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False Memory Syndrome

Many fathers have been accused of abuse by their adult daughters who claim they either repressed or forgot all memory of such abuse until recently. Often these women are in therapy or have read pop-psychology books on the subject of recovered memory. Some report they have recovered memories without therapy or suggestion of any kind. Why then are they subject to this delusion which inflicts such destuctive effects on the lives of both the accused and the accusers?

Nearly all therapists refuse to admit they have ever led anyone to create a false memory or falsely accuse anyone. This seems to be an industry in total denial. Malpractice insurance insulates these therapists from having to accept responsibilty for their mistakes.

Paul Simpson, a former recovered memory therapist in Tuscon, says he finally realized his patients were confabulating pseudomemories of abuse as the result of imagination in response to his suggestion. He now works to try to undo the results of such therapy and to inform the public of the danger and the deception.

Dr. Simpson is a Christian who has appeared on the James Dobson radio program along with Paul Meier, a well known 'christian psychologist.' Meier defended his own clinical practice of ferreting out satanic ritual abuse victims, while admitting there are a few rotten apples in the industry who encourage false ritual abuse memories.

One rotten apple spoils the entire barrel.

Meier recently had a falling out with his long-term partner, Frank Minirth, and they have now separated their clinical practices. At least one of the reasons for this stunning parting of the ways seems to be rooted in the area of false memory syndrome.

D-Magazine did two stories several years ago on the survivors group which begam at Minirth-Meier Clinic in Richardson, Texas and then ran amok, creating phony victims of satanic ritual abuse. [see the story of Gloria Gradey by Glenna Whitley]

A listener who called in to ask a question on the Minirth-Meier radio program in Atlanta got more than he bargained for. The caller, Scott Rogers, was awarded a $1 million judgement against Minirth-Meier Clinic.

Just as is seen in secular therapy where errors occured which harmed clients or their families, both Frank Minirth and Steve Arterburn, the new partner of Paul Meier, say that they would change nothing and that their people handled the Scott Rogers case correctly.

Apparently unrepentant, these two "christian psychologists" insure such mistakes will happen again in their counseling businesses. This refusal to admit error and harm fits the pattern seen in therapists not wanting to give up their pose of infallibility.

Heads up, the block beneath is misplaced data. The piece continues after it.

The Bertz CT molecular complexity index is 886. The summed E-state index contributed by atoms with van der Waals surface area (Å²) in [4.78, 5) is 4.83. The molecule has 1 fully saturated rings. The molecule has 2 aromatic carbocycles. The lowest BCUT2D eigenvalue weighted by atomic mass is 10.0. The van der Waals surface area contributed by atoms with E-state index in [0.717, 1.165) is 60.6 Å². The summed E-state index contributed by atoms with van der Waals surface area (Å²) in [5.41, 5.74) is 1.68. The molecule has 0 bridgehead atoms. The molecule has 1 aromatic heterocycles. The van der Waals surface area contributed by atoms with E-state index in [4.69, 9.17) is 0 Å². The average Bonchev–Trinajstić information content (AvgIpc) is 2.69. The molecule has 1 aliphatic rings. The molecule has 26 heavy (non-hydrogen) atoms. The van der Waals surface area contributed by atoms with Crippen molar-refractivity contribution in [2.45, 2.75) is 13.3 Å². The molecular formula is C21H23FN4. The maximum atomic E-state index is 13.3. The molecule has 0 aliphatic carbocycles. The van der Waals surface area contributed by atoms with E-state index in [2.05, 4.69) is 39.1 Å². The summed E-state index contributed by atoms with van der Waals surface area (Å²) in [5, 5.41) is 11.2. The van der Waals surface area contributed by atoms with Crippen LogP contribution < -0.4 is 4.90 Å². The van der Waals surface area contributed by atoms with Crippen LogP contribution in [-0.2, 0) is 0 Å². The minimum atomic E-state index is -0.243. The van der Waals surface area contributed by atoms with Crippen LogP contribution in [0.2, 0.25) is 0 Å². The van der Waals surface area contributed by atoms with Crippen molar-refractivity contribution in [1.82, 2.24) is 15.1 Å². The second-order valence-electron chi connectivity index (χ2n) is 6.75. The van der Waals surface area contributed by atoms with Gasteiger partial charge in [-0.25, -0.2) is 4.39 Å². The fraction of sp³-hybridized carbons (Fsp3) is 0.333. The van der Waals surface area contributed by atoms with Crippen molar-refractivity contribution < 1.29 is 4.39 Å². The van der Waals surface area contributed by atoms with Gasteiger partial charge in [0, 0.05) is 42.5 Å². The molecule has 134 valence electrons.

Women who believe they have recovered abuse memories cling tenaciously to these 'memories' even though their lives would be much easier if they were to discern that these might only be pseudomemories confabulated as a result of suggestion and imagination.

They are caught in a delusion from which there is no escape via logic and persuasive reasoning. Facts cannot penetrate the religious fervor with which they believe in the repressed memory false doctrine with all its unproven theories.

Such is the nature of delusions. Only God can set a person free from the delusion which God himself sent to those who fail to receive a love of truth.

One can hope that eventually, they will leave therapy and begin to critically evaluate how they came to believe in their 'memories' and whether these might be due to therapist influence or other suggestion.

Hypnosis and psychotherapy suggestion cause the patient to fiercely defend the validity of their memories even though it dilutes the truth of the memory recalled by adding in suggested material from the therapist. Patients also defend the therapist's methods because they have been convinced this is their only hope to be healed of their alleged abuse.

The real way to healing is to stop thinking on vile events, real or imagined, and begin to think on pure, noble, and praise-worthy things. If anything is true and of good report, one should think on such pleasant things.

Those who support recovered memory are partners in the delusions of those who believe they have retrieved such memories. This includes therapists and a large part of the public which pays rapt attention to so-called "expert opinion" rather than relying upon its own common sense.

Too much focus on self is a sure prescription for narcissism and mental illness. It is strange indeed that this is the panacea being offered by therapists.

Between toxic psychotherapy and overzealous biopsychiatry turning Americans into drug addicts, our mental health industry has indeed gone insane.